Monday, July 14, 2014

A Pond's Reflection

Walden Pond
[This article first appeared in my column "A to Zen" in the July/August edition of Unity Magazine, and is reproduced here with permission.]

There are moments in American history where everything turned on a dime – the first shot at Concord, the Sunday morning attack on Pearl Harbor, Rosa Parks’s decision to keep her seat on the bus. In the history of American spirituality it’s no different. When Henry David Thoreau went to Walden Pond to conduct his famous, two year experiment in sustenance living he brought with him one book, the Indian spiritual classic the Bhagavad Gita. What happened at Walden Pond would ripple around the world and change everything.
Just eight years before, Thoreau had been a student at Harvard. It was there he stumbled upon the Bhagavad Gita. His was the first generation of Americans to have access to this 2,000 year old masterpiece, newly available in English. Like a handful of others – his friend Ralph Waldo Emerson, and the preeminent American poet Walt Whitman – he was immediately struck by its depth and relevance. Here was a vision of divinity at once strange and familiar, a bracing call to courageous action in the midst of a messy world, and a ringing affirmation of the sacred nature of reality itself. Under the spell of the Gita, Thoreau, Emerson, and Whitman would go on to create their own masterpieces reflecting a dawning realization – there is only one presence and power in the universe, and that it permeates all of reality, including us. This exalted humanism, this boundless mysticism, would become the hallmark of a uniquely American spirituality culminating in the New Thought movement, and everything that was to follow.
Today, when people say they are spiritual, not religious, they are reflecting an ancient truth – that wisdom is not found in institutions but in direct experience. Whether through scriptural study, meditation, devotion, social justice activism, or unmediated immersion in nature, every individual stands at the door of an immense transcendence and has only to walk through on their own two feet.
In 1846, during his second summer at Walden Pond, the tax collector came to see Thoreau. He was behind on his taxes. Thoreau refused to pay on the grounds that he thought it immoral to support the immoral actions of his government – an illegal, imperialistic war against Mexico and the ghastly institution of slavery. In Thoreau’s time one out of six Americans was a slave.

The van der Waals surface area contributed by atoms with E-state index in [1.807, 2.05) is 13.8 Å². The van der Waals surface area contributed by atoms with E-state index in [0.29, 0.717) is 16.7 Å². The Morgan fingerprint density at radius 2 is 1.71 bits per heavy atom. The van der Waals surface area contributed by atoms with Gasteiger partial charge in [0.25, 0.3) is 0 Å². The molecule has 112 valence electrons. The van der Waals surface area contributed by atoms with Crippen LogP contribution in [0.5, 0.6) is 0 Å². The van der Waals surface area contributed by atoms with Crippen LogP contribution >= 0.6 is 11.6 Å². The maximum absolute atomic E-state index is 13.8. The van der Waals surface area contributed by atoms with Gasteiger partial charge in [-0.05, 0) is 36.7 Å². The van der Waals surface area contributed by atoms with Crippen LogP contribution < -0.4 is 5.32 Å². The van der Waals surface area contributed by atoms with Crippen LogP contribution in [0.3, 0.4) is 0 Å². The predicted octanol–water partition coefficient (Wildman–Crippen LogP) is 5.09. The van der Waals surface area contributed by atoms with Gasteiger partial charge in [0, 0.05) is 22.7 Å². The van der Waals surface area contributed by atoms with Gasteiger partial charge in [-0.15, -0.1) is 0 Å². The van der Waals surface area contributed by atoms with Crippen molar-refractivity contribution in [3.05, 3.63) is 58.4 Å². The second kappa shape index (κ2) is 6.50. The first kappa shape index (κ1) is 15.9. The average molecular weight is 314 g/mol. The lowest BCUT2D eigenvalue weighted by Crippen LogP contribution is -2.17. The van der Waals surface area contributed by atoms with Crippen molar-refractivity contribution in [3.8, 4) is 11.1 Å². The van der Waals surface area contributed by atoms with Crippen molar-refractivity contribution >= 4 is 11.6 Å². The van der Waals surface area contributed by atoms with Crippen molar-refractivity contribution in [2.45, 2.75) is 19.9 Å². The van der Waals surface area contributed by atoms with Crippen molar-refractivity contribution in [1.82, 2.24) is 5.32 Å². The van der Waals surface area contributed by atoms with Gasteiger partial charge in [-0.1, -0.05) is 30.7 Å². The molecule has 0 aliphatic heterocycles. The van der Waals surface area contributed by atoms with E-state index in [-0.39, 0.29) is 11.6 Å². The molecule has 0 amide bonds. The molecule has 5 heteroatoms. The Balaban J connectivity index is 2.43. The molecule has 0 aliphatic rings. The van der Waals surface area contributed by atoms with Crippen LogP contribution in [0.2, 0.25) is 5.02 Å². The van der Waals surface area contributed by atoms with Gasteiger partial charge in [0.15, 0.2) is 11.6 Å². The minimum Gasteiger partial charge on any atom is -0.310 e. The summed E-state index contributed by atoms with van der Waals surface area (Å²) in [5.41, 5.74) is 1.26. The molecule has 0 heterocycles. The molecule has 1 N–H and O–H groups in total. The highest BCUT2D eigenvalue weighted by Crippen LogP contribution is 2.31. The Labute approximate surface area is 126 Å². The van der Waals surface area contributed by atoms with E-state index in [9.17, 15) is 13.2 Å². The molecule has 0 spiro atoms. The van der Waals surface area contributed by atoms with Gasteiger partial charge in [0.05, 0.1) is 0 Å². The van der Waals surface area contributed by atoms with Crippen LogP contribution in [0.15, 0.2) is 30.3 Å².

He was arrested and put in jail, albeit only for one night. He went on to write an essay about his experience known today as “Civil Disobedience.”  As a young anti-apartheid activist in South Africa, Gandhi read Thoreau’s essay during one of his many incarcerations. He later wrote that it “galvanized” him and formed the blueprint of his own campaigns. At the age of 15, Martin Luther King first read Thoreau’s essay at Morehouse College. He too was changed by it. Later in his career, King became an ardent devotee of Gandhi and the principles of non-violent non-cooperation first articulated in “Civil Disobedience.” It is a remarkable turn of events that an ancient Indian book, the Bhagavad Gita, would come to America to inspire Thoreau who then went on to influence Gandhi, an Indian working in South Africa, who went on to influence King, an African American working for justice in the Jim Crow south. We are indeed all one, and our story is one story.
In “Civil Disobedience” Thoreau articulates the four key principles of ethical political activism. First, use only moral and non-violent means, like boycotting and other forms of non-cooperation. Second, always work within the system before, during, and after your civil disobedience. Be politically engaged – vote, go to meetings, back candidates, or even run for office. Third, be open and public about your actions. No ski masks, no digital anonymity, nor clandestine vandalism. And four, be willing to accept the consequences of your actions, up to and including prison, fines, deportation, and unemployment. The whole purpose of non-violent civil disobedience is knowingly violating immoral laws with the sole purpose of overturning them. When we sacrifice ourselves, we raise the consciousness of others, even our so-called opponents.
         Thoreau, Gandhi, and King show us that spirituality and political action go hand in hand. If we are truly interested in awakening, we are interested in everyone's awakening. We cannot turn spirituality into a means of avoiding the messiness of the world. We have to take a position and take action, no matter how imperfect. Justice is the end and we are the means. We will never have perfect understanding. There will always be questions. But we must act anyway, not out of hatred nor rooted in simplistic, melodramatic judgments of good and evil, but in the knowledge that the Good is trying to be born, and we are all midwives. Each drop of water reflects the whole of the cosmos. So too, we are the eyes, ears, hands, mind, and heart of God. If not us, who? If not here, where? If not now, when?

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